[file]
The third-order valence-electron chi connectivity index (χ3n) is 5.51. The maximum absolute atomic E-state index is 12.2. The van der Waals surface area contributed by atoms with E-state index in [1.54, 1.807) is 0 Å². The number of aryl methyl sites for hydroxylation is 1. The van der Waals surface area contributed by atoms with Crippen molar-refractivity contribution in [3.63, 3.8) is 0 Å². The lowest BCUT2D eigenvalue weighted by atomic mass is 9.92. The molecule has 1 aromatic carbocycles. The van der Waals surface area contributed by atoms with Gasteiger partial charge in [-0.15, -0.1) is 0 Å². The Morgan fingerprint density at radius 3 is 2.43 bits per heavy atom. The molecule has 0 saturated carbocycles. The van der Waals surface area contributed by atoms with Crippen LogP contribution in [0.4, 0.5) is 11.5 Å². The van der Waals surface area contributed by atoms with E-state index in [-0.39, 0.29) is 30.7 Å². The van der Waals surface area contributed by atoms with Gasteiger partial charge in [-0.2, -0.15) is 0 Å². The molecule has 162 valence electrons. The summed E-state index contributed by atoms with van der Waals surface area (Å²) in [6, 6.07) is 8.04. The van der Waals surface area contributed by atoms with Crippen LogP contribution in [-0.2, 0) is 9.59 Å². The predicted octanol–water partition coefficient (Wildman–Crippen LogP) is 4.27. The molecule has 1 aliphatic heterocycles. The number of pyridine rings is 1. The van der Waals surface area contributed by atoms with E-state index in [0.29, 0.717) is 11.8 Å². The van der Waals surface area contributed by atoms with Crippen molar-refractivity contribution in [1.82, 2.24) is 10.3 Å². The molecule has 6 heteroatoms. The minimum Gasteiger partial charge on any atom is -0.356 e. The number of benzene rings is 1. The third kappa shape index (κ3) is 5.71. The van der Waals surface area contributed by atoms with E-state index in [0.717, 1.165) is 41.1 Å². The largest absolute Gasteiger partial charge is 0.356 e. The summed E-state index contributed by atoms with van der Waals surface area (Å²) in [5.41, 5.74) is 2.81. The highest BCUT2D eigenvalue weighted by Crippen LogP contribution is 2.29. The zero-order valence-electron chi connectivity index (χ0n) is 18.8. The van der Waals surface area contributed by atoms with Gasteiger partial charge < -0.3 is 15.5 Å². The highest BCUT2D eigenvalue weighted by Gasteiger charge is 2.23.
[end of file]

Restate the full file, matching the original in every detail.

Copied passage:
The third-order valence-electron chi connectivity index (χ3n) is 5.51. The maximum absolute atomic E-state index is 12.2. The van der Waals surface area contributed by atoms with E-state index in [1.54, 1.807) is 0 Å². The number of aryl methyl sites for hydroxylation is 1. The van der Waals surface area contributed by atoms with Crippen molar-refractivity contribution in [3.63, 3.8) is 0 Å². The lowest BCUT2D eigenvalue weighted by atomic mass is 9.92. The molecule has 1 aromatic carbocycles. The van der Waals surface area contributed by atoms with Gasteiger partial charge in [-0.15, -0.1) is 0 Å². The Morgan fingerprint density at radius 3 is 2.43 bits per heavy atom. The molecule has 0 saturated carbocycles. The van der Waals surface area contributed by atoms with Crippen LogP contribution in [0.4, 0.5) is 11.5 Å². The van der Waals surface area contributed by atoms with E-state index in [-0.39, 0.29) is 30.7 Å². The van der Waals surface area contributed by atoms with Gasteiger partial charge in [-0.2, -0.15) is 0 Å². The molecule has 162 valence electrons. The summed E-state index contributed by atoms with van der Waals surface area (Å²) in [6, 6.07) is 8.04. The van der Waals surface area contributed by atoms with Crippen LogP contribution in [-0.2, 0) is 9.59 Å². The predicted octanol–water partition coefficient (Wildman–Crippen LogP) is 4.27. The molecule has 1 aliphatic heterocycles. The number of pyridine rings is 1. The van der Waals surface area contributed by atoms with E-state index in [0.29, 0.717) is 11.8 Å². The van der Waals surface area contributed by atoms with Crippen molar-refractivity contribution in [1.82, 2.24) is 10.3 Å². The molecule has 6 heteroatoms. The minimum Gasteiger partial charge on any atom is -0.356 e. The number of benzene rings is 1. The third kappa shape index (κ3) is 5.71. The van der Waals surface area contributed by atoms with E-state index in [0.717, 1.165) is 41.1 Å². The largest absolute Gasteiger partial charge is 0.356 e. The summed E-state index contributed by atoms with van der Waals surface area (Å²) in [5.41, 5.74) is 2.81. The highest BCUT2D eigenvalue weighted by Crippen LogP contribution is 2.29. The zero-order valence-electron chi connectivity index (χ0n) is 18.8. The van der Waals surface area contributed by atoms with Gasteiger partial charge < -0.3 is 15.5 Å². The highest BCUT2D eigenvalue weighted by Gasteiger charge is 2.23.